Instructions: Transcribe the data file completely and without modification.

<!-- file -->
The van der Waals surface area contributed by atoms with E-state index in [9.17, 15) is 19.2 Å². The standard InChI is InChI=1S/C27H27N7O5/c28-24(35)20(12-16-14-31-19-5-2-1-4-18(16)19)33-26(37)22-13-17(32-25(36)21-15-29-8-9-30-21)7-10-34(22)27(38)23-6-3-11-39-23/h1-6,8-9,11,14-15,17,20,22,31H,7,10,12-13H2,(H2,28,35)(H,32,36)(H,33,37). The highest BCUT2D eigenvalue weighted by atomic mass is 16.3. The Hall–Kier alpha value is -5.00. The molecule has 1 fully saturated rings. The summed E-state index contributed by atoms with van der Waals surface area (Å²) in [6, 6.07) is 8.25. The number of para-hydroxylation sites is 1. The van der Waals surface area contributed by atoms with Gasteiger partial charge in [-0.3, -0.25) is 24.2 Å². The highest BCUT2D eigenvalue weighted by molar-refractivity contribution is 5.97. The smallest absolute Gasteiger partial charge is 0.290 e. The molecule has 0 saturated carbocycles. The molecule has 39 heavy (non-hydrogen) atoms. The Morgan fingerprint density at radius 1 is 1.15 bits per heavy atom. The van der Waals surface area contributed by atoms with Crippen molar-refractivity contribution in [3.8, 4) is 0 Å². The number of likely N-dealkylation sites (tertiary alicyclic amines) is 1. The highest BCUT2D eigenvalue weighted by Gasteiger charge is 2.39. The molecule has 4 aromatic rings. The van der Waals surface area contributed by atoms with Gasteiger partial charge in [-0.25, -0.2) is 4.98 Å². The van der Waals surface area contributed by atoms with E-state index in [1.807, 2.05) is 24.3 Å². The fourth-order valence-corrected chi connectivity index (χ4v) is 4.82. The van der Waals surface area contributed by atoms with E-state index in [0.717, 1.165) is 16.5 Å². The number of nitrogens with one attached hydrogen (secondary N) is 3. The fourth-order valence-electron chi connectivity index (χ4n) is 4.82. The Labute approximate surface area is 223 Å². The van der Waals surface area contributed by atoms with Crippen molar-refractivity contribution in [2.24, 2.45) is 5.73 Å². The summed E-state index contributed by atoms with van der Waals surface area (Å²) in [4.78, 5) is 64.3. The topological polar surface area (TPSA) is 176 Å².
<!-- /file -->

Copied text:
The van der Waals surface area contributed by atoms with E-state index in [9.17, 15) is 19.2 Å². The standard InChI is InChI=1S/C27H27N7O5/c28-24(35)20(12-16-14-31-19-5-2-1-4-18(16)19)33-26(37)22-13-17(32-25(36)21-15-29-8-9-30-21)7-10-34(22)27(38)23-6-3-11-39-23/h1-6,8-9,11,14-15,17,20,22,31H,7,10,12-13H2,(H2,28,35)(H,32,36)(H,33,37). The highest BCUT2D eigenvalue weighted by atomic mass is 16.3. The Hall–Kier alpha value is -5.00. The molecule has 1 fully saturated rings. The summed E-state index contributed by atoms with van der Waals surface area (Å²) in [6, 6.07) is 8.25. The number of para-hydroxylation sites is 1. The van der Waals surface area contributed by atoms with Gasteiger partial charge in [-0.3, -0.25) is 24.2 Å². The highest BCUT2D eigenvalue weighted by molar-refractivity contribution is 5.97. The smallest absolute Gasteiger partial charge is 0.290 e. The molecule has 0 saturated carbocycles. The molecule has 39 heavy (non-hydrogen) atoms. The Morgan fingerprint density at radius 1 is 1.15 bits per heavy atom. The van der Waals surface area contributed by atoms with Crippen molar-refractivity contribution in [3.8, 4) is 0 Å². The number of likely N-dealkylation sites (tertiary alicyclic amines) is 1. The highest BCUT2D eigenvalue weighted by Gasteiger charge is 2.39. The molecule has 4 aromatic rings. The van der Waals surface area contributed by atoms with Gasteiger partial charge in [-0.25, -0.2) is 4.98 Å². The van der Waals surface area contributed by atoms with E-state index in [1.807, 2.05) is 24.3 Å². The fourth-order valence-corrected chi connectivity index (χ4v) is 4.82. The van der Waals surface area contributed by atoms with E-state index in [0.717, 1.165) is 16.5 Å². The number of nitrogens with one attached hydrogen (secondary N) is 3. The fourth-order valence-electron chi connectivity index (χ4n) is 4.82. The Labute approximate surface area is 223 Å². The van der Waals surface area contributed by atoms with Crippen molar-refractivity contribution in [2.24, 2.45) is 5.73 Å². The summed E-state index contributed by atoms with van der Waals surface area (Å²) in [4.78, 5) is 64.3. The topological polar surface area (TPSA) is 176 Å².